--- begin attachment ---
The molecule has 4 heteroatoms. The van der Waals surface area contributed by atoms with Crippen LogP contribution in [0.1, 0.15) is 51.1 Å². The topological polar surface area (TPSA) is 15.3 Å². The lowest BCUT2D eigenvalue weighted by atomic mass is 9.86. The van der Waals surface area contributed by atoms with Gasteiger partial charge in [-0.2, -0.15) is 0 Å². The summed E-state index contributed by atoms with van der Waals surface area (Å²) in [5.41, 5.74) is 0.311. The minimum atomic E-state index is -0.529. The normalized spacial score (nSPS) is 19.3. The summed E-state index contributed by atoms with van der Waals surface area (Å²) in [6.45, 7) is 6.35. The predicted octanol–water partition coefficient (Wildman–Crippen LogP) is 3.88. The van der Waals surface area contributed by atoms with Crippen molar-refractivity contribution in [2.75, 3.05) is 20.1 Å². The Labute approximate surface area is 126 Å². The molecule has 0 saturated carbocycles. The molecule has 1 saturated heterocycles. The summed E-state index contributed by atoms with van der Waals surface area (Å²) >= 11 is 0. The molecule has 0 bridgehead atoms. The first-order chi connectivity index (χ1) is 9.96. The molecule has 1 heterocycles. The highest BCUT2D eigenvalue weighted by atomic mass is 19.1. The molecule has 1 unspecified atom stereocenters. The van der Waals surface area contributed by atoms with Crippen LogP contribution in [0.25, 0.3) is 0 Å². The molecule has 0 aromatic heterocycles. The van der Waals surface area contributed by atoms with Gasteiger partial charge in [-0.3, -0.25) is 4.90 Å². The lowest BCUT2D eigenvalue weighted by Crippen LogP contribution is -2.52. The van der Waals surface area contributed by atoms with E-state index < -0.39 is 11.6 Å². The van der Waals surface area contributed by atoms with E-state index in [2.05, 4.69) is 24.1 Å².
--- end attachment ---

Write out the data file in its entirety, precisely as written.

The molecule has 4 heteroatoms. The van der Waals surface area contributed by atoms with Crippen LogP contribution in [0.1, 0.15) is 51.1 Å². The topological polar surface area (TPSA) is 15.3 Å². The lowest BCUT2D eigenvalue weighted by atomic mass is 9.86. The van der Waals surface area contributed by atoms with Gasteiger partial charge in [-0.2, -0.15) is 0 Å². The summed E-state index contributed by atoms with van der Waals surface area (Å²) in [5.41, 5.74) is 0.311. The minimum atomic E-state index is -0.529. The normalized spacial score (nSPS) is 19.3. The summed E-state index contributed by atoms with van der Waals surface area (Å²) in [6.45, 7) is 6.35. The predicted octanol–water partition coefficient (Wildman–Crippen LogP) is 3.88. The van der Waals surface area contributed by atoms with Crippen molar-refractivity contribution in [2.75, 3.05) is 20.1 Å². The Labute approximate surface area is 126 Å². The molecule has 0 saturated carbocycles. The molecule has 1 saturated heterocycles. The summed E-state index contributed by atoms with van der Waals surface area (Å²) >= 11 is 0. The molecule has 0 bridgehead atoms. The first-order chi connectivity index (χ1) is 9.96. The molecule has 1 heterocycles. The highest BCUT2D eigenvalue weighted by atomic mass is 19.1. The molecule has 1 unspecified atom stereocenters. The van der Waals surface area contributed by atoms with Crippen LogP contribution in [0.25, 0.3) is 0 Å². The molecule has 0 aromatic heterocycles. The van der Waals surface area contributed by atoms with Gasteiger partial charge in [-0.3, -0.25) is 4.90 Å². The lowest BCUT2D eigenvalue weighted by Crippen LogP contribution is -2.52. The van der Waals surface area contributed by atoms with E-state index < -0.39 is 11.6 Å². The van der Waals surface area contributed by atoms with E-state index in [2.05, 4.69) is 24.1 Å².